My Dog Barks When I Eat Chocolate
Everybody loves it, but it’s getting hard to enjoy a piece because your dog barks when you eat chocolate without fail every single time. Why can’t they just let you have your treat? Why does your dog bark when you eat chocolate? Isn’t it unsafe for them anyway? Can dogs eat chocolate? And if not, how much chocolate is toxic to a dog?
Once you’re done reading this article, you’ll know definitively the answers to all of these questions. Most importantly, we’re going to fill you in on how to stop your dog barking when you eat chocolate so that you never have to worry about it again. Continue reading below for our article “My Dog Barks When I Eat Chocolate!”
Table of Contents
How to Stop Dog Barking When I Eat Chocolate
To stop dog barking when you eat chocolate:
- Teach your dog the “quiet” command to use anytime they bark when you eat chocolate or whenever you need them to give you their attention and be silent.
- Practice by taking your dog to a place you know they’ll likely bark like the park with plenty of treats.
- When your dog starts barking, say “quiet” in a calm and positive voice. If they respond and become silent while also giving you their focus give them praise and a treat right away.
- But if your dog continues to bark or quickly begins again, then hide a small treat within your fist.
- Place your fist right by your dog’s nose. They’ll still be able to smell it even within your hand and will stop barking to investigate it.
- As soon as they’ve stopped barking and are paying you their complete attention, again say “quiet,” and then open your hand to give them a small treat and praise.
- If they keep being silent and are giving you their attention, continue rewarding them with treats and praise.
- But if they again begin to bark or are not giving you their attention, repeat the process of putting a treat within your fist, placing it by their nose, and waiting until they stop their barking and give you their focus.
- Always be sure to wait until they’ve quit their barking and are giving you all their focus, and then say “quiet” before you give them any praise or treats.
- This forms a positive connection for your dog with the “quiet” command, and with being quiet and focusing on you.
- With practice, consistency, and patience, you will be able to get them to behave with solely the “quiet” command, and you’ll no longer have to put your fist near their mouth.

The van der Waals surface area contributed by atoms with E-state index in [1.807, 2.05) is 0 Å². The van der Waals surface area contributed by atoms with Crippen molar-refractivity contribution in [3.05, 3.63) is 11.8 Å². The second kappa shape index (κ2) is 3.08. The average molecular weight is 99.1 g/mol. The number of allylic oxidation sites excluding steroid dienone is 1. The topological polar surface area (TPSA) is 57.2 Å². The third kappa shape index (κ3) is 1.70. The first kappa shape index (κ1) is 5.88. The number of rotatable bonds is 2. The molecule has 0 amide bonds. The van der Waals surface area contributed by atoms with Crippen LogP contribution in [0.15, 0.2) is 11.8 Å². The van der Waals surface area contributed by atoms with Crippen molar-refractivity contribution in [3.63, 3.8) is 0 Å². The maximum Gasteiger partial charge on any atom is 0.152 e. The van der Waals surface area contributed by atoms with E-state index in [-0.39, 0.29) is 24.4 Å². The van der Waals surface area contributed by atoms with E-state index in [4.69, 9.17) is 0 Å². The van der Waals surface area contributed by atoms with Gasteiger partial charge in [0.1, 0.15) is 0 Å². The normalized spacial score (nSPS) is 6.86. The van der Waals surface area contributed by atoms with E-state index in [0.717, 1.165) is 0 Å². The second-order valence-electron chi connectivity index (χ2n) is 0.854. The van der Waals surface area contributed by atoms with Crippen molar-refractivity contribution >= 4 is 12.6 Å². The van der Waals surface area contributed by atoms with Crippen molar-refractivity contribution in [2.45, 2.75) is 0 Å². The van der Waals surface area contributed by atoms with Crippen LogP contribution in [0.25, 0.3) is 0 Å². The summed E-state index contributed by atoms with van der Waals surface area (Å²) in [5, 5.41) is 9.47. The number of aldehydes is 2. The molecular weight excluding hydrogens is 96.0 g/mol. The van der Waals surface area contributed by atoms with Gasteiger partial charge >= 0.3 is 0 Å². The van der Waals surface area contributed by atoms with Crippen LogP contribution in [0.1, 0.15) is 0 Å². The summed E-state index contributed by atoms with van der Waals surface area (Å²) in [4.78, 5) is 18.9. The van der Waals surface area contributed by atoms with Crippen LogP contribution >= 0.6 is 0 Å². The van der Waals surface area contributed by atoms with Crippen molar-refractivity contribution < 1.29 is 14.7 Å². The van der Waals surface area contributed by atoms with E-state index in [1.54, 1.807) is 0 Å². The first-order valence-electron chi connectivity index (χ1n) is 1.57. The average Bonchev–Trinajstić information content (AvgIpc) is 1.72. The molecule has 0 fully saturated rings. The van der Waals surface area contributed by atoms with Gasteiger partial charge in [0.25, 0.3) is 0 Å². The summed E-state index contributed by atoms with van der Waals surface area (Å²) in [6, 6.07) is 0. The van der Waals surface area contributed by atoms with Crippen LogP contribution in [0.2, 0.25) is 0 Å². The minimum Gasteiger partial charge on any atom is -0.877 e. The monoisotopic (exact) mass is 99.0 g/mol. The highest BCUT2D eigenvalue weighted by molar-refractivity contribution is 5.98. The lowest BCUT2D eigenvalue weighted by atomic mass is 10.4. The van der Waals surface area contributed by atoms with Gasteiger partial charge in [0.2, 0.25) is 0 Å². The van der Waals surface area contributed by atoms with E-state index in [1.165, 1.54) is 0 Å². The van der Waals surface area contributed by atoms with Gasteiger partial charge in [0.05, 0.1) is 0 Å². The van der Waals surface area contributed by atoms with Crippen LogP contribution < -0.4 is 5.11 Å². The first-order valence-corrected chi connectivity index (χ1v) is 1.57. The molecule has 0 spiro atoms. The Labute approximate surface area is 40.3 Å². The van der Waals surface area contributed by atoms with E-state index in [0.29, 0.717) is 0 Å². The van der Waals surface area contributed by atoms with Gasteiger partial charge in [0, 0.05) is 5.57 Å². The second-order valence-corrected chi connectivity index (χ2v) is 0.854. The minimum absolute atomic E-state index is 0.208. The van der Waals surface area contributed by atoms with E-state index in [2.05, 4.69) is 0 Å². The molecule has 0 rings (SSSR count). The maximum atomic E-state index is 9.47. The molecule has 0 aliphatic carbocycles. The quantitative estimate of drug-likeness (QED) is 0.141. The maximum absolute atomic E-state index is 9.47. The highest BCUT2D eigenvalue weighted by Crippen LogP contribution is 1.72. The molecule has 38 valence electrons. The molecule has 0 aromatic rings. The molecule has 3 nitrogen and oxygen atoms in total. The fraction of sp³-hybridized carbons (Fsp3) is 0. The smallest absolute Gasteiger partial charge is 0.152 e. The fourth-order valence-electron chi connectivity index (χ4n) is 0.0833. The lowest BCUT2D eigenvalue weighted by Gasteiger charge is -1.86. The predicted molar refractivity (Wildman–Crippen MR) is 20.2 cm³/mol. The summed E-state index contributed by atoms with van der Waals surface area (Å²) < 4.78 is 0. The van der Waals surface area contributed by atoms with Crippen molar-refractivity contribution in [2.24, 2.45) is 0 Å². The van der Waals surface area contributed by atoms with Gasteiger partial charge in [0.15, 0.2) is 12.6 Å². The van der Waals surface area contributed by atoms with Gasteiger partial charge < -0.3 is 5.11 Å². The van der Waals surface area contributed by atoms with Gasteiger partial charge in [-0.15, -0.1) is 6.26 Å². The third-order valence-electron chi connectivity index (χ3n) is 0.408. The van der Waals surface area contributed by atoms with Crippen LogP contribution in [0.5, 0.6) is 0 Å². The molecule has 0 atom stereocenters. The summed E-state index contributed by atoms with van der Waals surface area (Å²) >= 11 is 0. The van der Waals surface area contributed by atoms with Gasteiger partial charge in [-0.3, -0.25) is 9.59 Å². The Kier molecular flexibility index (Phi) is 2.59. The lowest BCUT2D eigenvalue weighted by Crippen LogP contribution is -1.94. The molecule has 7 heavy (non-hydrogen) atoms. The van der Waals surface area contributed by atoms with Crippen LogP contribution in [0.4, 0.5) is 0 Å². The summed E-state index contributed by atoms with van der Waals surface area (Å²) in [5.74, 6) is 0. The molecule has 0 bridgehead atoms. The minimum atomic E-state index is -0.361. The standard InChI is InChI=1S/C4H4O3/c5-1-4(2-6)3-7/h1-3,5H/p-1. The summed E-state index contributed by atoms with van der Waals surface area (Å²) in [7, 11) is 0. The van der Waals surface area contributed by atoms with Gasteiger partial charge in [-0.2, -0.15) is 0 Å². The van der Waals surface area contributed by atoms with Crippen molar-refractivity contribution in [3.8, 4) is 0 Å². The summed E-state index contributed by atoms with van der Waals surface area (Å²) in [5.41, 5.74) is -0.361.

- Once your dog is responding well with only the command, then you should start lengthening the duration of time you wait until you give them any rewards.
- Begin by pausing for 2 seconds, then as they do well move that up to 5 seconds, and so on.
- Soon, it will no longer be necessary to give your dog any praise and food, and they will be quiet and pay attention to you just by you giving the command.
This will get your dog to stop barking when you eat chocolate, but you’ll still need to do something about their misbehavior which is rooted in their underlying issue with dominance. Not doing anything will just lead to your dog continuing to think that they are in charge and that they make the decisions, and things will only get worse for the both of you.
Currently, they’re displaying this through what is called demand barking. This is when your dog has learned that if they just annoy you long enough, you’ll eventually give in and let them have what they want. But this has also taught them that they are right to feel like they are the leader of your household.
So before we can properly go over how to correct their dominant beliefs, we must first discuss what makes dogs function deep down. You’ve likely heard before that dogs are pack animals, and that in every pack there is a pack leader.
But every time that your dog barks when you eat chocolate, they are without a doubt telling you that they don’t trust or respect you as the head of the family pack.
If they did, they wouldn’t bark when you eat chocolate and then refuse to stop until you relent. They wouldn’t display any other types of dominance-related misbehavior or disrespect. And they would immediately obey your commands at all times, and they would do so happily.